No room in US for ‘neo-nazism’ - Ivanka Trump

No room in US for ‘neo-nazism’ - Ivanka Trump

On Saturday, Trump wrote on Twitter that the "riots" in Charlottesville "resulted in senseless death and division".

The vice president also noted he and the second lady will be praying for the victims of that day in Virginia and continue praying Americans come together in new and renewed ways. But, he added, "The state police is fully prepared to act on any inciteful violence".

President Trump urges peace for all Americans one year after the deadly incidents in Charlottesville.

His tweet came as police blocked off streets and mobilised hundreds of officers for the anniversary.

But others said Saturday they were comforted by the security measures.

Trump's words contrast sharply with his first public comments on the events last summer, which left 32-year-old anti-racist counterprotester Heather Heyer dead after a suspected white nationalist plowed his auto into a crowd on August 12, 2017.

The neo-Nazis and white supremacists protesters chanted racist and anti-Semitic slogans, including "Jews will not replace us", and brawled with counterprotesters.

Authorities eventually forced the crowd to disperse, but a vehicle later barreled into a crowd of peaceful counter-protesters, killing 32-year-old Heather Heyer.

The "Unite the Right" rally resulted in violent clashes between people from the left and right of the political equation, which led to one of Trump's more heavily-criticised reactions when he failed to identify and directly censure the alt-right movement. Some leading figures in the USA white nationalist movement have said they won't attend or have encouraged supporters to stay away.

Anti-racist protesters staging non-violent demonstrations in Charlottesville, Virginia, Saturday said they were aggravated and perplexed by the heightened police presence that involved dozens of law enforcement officers in riot gear. Counterdemonstrator Heather Heyer was killed when a man who police say identified himself as a Nazi drove a vehicle into a crowd, and two Virginia State Police troopers in a helicopter that had been monitoring the civil unrest died in a crash nearby.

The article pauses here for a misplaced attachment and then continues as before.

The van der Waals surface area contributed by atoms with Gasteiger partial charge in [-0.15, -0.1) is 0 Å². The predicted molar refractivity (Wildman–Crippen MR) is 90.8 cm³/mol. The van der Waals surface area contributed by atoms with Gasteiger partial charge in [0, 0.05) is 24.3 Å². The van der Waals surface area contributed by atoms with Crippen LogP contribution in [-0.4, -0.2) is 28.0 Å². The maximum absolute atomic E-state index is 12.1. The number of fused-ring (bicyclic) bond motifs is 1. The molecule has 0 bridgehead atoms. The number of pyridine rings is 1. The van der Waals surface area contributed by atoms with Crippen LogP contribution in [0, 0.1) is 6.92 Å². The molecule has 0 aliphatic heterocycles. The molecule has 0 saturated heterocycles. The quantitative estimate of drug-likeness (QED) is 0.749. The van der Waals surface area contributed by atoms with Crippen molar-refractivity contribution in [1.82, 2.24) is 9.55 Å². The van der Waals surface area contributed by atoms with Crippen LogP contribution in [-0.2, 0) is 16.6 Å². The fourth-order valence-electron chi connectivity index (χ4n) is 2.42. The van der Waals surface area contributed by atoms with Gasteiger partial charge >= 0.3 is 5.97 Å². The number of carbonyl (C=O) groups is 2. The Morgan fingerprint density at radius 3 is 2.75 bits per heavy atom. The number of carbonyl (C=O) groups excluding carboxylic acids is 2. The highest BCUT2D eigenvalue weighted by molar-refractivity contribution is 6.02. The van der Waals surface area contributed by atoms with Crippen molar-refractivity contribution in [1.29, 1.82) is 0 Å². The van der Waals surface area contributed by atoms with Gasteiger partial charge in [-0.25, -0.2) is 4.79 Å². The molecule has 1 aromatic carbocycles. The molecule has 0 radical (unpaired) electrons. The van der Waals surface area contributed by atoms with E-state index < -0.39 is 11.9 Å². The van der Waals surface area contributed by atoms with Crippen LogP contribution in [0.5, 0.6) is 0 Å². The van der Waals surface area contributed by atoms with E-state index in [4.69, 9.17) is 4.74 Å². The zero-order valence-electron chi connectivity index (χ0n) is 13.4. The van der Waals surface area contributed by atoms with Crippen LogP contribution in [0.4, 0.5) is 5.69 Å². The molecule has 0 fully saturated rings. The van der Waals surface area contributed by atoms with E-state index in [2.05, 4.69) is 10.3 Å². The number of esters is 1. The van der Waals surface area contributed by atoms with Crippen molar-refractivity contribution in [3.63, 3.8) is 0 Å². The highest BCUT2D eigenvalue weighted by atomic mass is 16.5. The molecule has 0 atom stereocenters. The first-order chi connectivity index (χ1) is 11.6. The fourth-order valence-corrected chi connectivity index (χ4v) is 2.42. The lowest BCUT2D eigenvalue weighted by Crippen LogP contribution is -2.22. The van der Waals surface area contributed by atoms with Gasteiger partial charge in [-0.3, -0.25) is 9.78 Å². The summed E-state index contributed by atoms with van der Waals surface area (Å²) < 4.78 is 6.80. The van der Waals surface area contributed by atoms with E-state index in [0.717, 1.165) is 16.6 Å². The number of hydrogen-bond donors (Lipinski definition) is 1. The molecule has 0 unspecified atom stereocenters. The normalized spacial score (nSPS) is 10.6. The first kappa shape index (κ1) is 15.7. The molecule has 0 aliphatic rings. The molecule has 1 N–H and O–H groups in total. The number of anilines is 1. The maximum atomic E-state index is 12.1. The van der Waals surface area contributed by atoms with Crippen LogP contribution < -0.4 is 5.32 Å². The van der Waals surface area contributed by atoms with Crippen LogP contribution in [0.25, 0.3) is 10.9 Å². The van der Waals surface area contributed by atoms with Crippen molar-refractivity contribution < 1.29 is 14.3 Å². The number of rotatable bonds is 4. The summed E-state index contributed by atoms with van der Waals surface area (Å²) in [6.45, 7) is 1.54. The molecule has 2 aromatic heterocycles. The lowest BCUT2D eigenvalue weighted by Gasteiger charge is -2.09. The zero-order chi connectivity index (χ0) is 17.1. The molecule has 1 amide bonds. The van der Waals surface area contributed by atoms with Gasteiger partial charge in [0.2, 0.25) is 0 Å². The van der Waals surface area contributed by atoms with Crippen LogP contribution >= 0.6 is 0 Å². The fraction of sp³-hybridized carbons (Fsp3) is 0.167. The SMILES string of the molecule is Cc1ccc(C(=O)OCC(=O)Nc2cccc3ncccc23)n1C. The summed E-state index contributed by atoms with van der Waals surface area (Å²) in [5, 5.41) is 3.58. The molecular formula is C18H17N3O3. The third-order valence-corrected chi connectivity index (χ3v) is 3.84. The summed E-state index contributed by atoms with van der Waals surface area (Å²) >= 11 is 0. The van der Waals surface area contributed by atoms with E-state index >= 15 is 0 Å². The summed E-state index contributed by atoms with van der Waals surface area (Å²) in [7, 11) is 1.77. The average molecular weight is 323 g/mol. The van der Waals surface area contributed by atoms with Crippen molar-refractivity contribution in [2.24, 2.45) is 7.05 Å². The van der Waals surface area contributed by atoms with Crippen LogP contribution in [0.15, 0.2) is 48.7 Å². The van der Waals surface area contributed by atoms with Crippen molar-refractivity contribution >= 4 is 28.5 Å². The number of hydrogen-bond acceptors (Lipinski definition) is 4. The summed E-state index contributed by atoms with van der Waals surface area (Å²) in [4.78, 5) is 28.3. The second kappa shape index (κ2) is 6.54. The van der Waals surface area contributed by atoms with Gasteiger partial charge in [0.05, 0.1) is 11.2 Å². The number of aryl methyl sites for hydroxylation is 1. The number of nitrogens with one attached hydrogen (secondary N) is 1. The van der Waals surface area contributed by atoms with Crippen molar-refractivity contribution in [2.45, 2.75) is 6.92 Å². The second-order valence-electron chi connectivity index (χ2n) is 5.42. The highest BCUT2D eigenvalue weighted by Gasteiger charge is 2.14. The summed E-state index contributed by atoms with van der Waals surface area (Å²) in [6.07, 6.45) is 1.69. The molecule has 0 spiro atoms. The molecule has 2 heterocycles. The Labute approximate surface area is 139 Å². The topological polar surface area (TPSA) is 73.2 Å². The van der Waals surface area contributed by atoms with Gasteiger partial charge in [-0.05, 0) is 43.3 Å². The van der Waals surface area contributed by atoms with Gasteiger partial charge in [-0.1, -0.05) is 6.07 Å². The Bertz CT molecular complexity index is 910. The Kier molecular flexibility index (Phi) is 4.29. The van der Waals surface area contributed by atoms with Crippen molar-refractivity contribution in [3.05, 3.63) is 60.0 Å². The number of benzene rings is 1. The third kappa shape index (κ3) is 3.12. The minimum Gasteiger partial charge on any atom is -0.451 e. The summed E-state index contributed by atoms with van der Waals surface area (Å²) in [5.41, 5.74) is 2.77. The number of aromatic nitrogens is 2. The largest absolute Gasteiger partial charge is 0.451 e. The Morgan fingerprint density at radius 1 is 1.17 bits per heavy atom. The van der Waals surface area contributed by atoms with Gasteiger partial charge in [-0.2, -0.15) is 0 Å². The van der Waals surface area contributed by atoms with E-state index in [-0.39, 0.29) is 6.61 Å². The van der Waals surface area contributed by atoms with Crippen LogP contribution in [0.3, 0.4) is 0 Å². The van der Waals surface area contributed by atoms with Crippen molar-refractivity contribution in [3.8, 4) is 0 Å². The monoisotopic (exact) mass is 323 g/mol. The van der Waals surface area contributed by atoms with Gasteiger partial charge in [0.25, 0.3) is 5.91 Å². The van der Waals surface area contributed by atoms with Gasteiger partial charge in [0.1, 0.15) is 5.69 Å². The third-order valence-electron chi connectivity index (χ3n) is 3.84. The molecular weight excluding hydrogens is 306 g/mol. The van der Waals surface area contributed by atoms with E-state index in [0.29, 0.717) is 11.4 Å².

On Saturday morning, the university hosted a "morning of reflection and renewal", with musical performances, a poetry reading and an address from University President James Ryan.

Washington Mayor Muriel Bowser said Thursday she signed an order to escalate emergency operations in preparation of the rally that is scheduled to take place Sunday at Lafayette Square, a park across the street from the White House.

In this August 12, 2017, photo by Ryan Kelly of The Daily Progress, people fly into the air as a auto drives into a group of protesters demonstrating against a white nationalist rally in Charlottesville, Virginia.

The permit application for the Washington rally said 400 people were expected, and described the event as a protest against "civil rights abuse in Charlottesville". Carlson, 22, said she feared for her life when she and a group of her friends were surrounded by the phalanx of young white men at the statue.

During last year's rallies, law enforcement officers stood by while white supremacists clashed with counter-protesters, a response that allowed the violence to spiral out of control, an independent investigation found.

Auhthorities said two people were arrested, one for trespassing and the other for disorderly conduct.

The president's tweet comes ahead of planned events to mark the one-year anniversary August 12 of the deadly "Unite the Right" rally, an event where protesters gathered, some in opposition to the removal of Confederate statues, others in support of white supremacy.

Authorities in Charlottesville say they have seized prohibited items such as brass knuckles as hundreds of people have passed through security checkpoints leading into the city's downtown area.